Sports Betting/Trouble in Toyland
Ralph welcomes Pulitzer Prize winning New York Times investigative reporter, Eric Lipton, to give us the over/under on how professional sports in the U.S. is now part of a multibillion-dollar corporate gambling enterprise that can now even reach children. And before you buy toys for your loved ones this holiday season you need to hear our interview with Teresa Murray, director of U.S. PIRG’s Consumer Watchdog office, discussing their latest report on dangerous toys, entitled “Trouble in Toyland.”
Eric Lipton is a three-time Pulitzer Prize winner, and an investigative reporter for the New York Times. He traveled to Topeka, Kansas to report on lobbying and sports-betting legislation for the New York Times’ new series that examines how the sports-gambling industry has expanded in the US.
The end goal for the sports betting industry is not sports betting. It’s actually something they call “iGaming”... They’re pushing states that have already adopted sports betting to move on now to iGaming. And we’ll see how successful they are, but already we have witnessed—just since 2018— the largest expansion of legalized gambling in United States history.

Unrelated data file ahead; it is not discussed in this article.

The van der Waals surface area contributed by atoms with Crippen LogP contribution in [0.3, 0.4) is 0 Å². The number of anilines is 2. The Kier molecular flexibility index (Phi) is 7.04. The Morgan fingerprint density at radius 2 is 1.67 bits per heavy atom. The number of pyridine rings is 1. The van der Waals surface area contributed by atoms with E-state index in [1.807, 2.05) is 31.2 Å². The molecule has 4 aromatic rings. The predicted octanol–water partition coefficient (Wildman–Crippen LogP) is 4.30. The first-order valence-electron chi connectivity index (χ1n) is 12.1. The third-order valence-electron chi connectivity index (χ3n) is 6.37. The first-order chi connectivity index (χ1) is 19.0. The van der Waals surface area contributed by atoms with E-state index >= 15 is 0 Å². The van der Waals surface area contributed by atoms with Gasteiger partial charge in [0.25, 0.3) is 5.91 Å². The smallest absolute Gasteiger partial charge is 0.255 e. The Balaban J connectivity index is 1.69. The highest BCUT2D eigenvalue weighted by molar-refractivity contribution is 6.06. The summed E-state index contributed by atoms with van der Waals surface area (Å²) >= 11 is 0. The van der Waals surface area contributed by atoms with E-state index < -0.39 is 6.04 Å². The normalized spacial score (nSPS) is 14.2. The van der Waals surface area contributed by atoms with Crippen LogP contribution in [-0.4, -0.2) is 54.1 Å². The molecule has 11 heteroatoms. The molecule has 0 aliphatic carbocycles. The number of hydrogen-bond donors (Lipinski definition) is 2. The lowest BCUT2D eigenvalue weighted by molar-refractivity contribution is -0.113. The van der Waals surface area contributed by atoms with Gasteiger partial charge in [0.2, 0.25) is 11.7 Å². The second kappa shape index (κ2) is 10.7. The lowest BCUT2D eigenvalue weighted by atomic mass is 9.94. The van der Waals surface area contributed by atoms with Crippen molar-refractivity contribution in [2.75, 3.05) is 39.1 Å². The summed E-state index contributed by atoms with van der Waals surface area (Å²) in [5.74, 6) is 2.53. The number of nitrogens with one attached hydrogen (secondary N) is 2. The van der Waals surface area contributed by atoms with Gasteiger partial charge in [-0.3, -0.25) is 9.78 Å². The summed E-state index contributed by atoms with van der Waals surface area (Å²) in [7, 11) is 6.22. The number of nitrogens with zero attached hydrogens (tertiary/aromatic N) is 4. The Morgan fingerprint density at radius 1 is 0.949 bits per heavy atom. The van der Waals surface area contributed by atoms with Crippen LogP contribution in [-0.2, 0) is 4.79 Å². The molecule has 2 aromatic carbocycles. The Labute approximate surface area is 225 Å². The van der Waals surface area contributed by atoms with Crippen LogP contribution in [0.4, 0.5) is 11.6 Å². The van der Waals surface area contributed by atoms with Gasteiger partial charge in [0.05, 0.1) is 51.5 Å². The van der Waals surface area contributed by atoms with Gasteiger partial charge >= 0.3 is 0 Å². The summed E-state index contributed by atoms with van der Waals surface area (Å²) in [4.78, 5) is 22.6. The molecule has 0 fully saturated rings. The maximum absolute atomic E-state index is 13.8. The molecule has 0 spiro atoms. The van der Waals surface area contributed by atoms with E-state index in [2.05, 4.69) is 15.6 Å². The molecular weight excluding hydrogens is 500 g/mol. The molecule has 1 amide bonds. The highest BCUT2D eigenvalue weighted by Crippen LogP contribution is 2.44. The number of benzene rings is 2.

Yeah, it’s true that many people bet on the side— college basketball or Super Bowl betting— that’s been around for so long. But with the institutionalization and the legalization now it’s become such a part of the enterprise of sports. It has fundamentally transformed the relationship we have with such an important part of our culture.
A major-league ballplayer is not going to strike out in a key game in order to collect some hidden gambling bets from their family or friends. But it’s terrible for appearances, and it’s fertile for suspicions— where you’re sitting there, watching, and you know that there are all kinds of endorsements and entanglements, and you say “Ah, he couldn’t have bungled that play! That was deliberate.” And so, there’s a stench that begins arising by people who suspect that this greed does penetrate the games.
Teresa Murray is a Consumer Watchdog with the US Public Interest Research Group Education Fund, and she directs US PIRG's Consumer Watchdog office, which looks out for consumers' health, safety and financial security. She is the primary author of “Trouble In Toyland 2022”, the Consumer Watchdog’s annual toy safety report.
We have an increasing number of smart toys. Which, on some levels, can be good— maybe it keeps the kid’s interest, maybe there’s an educational value… The problems are when these toys are invading our children’s privacy, collecting information about them, maybe without the parents’ knowledge. And then in some cases the information can be used to market to the child, which is wrong. Or spy on the child, which is creepy. Or in some cases perhaps even stalk the child.
Families should realize and remember that just because a toy is for sale, it doesn’t mean that it’s necessarily safe. It could be a recalled toy. It could be a counterfeit toy. Or it could be a toy that’s just not appropriate for your child.